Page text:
add a note to this effect to the docs).
      50de6034
  12. 25 Nov, 2011 1 commit
    • Simon Marlow's avatar
      Time handling overhaul · 6b109851
      Simon Marlow authored
      Terminology cleanup: the type "Ticks" has been renamed "Time", which
      is an StgWord64 in units of TIME_RESOLUTION (currently nanoseconds).
      The terminology "tick" is now used consistently to mean the interval
      between timer signals.
      
      The ticker now always ticks in realtime (actually CLOCK_MONOTONIC if
      we have it).  Before it used CPU time in the non-threaded RTS and
      realtime in the threaded RTS, but I've discovered that the CPU timer
      has terrible resolution (at least on Linux) and isn't much use for
      profiling.  So now we always use realtime.  This should also fix
      
      The default tick interval is now 10ms, except when profiling where we
      drop it to 1ms.  This gives more accurate profiles without affecting
      runtime too much (<1%).
      
      Lots of cleanups - the resolution of Time is now in one place
      only (Rts.h) rather than having calculations that depend on the
      resolution scattered all over the RTS.  I hope I found them all.
      6b109851
  13. 16 Nov, 2011 1 commit
    • Simon Marlow's avatar
      Generate the C main() function when linking a binary (fixes #5373) · 1df28a80
      Simon Marlow authored
      Rather than have main() be statically compiled as part of the RTS, we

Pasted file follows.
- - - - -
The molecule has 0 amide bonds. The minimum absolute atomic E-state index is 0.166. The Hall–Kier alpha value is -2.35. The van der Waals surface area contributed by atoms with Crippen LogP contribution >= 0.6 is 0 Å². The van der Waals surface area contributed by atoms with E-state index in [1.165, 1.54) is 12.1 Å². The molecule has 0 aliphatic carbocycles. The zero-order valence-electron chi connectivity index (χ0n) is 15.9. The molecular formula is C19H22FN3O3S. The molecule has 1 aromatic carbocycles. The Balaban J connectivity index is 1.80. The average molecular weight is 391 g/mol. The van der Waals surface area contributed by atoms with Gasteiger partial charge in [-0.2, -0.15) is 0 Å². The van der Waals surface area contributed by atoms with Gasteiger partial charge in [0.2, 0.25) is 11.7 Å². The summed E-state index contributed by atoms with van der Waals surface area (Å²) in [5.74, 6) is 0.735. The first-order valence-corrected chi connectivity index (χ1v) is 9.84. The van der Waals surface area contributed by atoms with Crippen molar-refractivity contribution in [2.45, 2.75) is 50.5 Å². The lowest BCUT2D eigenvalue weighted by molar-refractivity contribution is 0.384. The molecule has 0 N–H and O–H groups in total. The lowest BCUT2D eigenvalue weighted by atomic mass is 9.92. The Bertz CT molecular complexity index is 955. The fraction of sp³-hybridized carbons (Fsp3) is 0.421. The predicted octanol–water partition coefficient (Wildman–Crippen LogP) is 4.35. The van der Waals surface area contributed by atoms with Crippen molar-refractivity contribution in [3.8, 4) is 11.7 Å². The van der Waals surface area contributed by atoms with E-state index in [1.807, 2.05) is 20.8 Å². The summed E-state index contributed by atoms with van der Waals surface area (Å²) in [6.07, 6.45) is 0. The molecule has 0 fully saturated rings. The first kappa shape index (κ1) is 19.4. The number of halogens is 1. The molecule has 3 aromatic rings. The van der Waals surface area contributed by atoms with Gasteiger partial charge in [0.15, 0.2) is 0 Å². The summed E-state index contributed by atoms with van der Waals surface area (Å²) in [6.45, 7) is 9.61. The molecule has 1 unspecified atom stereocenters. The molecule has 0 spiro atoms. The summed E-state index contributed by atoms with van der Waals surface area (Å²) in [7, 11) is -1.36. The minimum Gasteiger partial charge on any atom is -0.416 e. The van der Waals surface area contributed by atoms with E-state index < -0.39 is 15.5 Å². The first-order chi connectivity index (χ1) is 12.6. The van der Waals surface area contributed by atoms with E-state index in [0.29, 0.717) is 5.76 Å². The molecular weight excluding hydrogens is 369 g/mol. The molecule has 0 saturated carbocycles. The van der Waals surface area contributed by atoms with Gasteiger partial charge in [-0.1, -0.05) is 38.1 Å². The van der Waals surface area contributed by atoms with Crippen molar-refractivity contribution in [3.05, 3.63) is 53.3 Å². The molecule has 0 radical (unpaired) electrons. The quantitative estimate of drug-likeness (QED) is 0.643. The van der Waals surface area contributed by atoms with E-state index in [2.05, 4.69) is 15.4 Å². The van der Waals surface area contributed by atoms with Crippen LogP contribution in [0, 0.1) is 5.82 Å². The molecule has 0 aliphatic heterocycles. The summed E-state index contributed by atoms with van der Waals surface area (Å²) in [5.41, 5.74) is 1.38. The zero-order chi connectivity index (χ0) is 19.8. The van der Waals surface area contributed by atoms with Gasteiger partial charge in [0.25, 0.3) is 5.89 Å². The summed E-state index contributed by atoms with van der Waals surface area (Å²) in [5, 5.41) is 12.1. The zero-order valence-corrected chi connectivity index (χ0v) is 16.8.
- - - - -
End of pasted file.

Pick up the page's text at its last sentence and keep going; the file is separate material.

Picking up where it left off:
now generate it into the tiny C file that we compile when linking a
      binary.
      
      The main motivation is that we want to pass the settings for the
      -rtsotps and -with-rtsopts flags into the RTS, rather than relying on
      fragile linking semantics to override the defaults, which don't work
      with DLLs on Windows (#5373).  In order to do this, we need to extend
      the API for initialising the RTS, so now we have:
      
      void hs_init_ghc (int *argc, char **argv[],   // program arguments
                        RtsConfig rts_config);      // RTS configuration
      
      hs_init_ghc() can optionally be used instead of hs_init(), and allows
      passing in configuration options for the RTS.  RtsConfig is a struct,
      which currently has two fields:
      
      typedef struct {
          RtsOptsEnabledEnum rts_opts_enabled;
          const char *rts_opts;
      } RtsConfig;
      
      but might have more in the future.  There is a default value for the
      struct, defaultRtsConfig, the idea being that you start with this and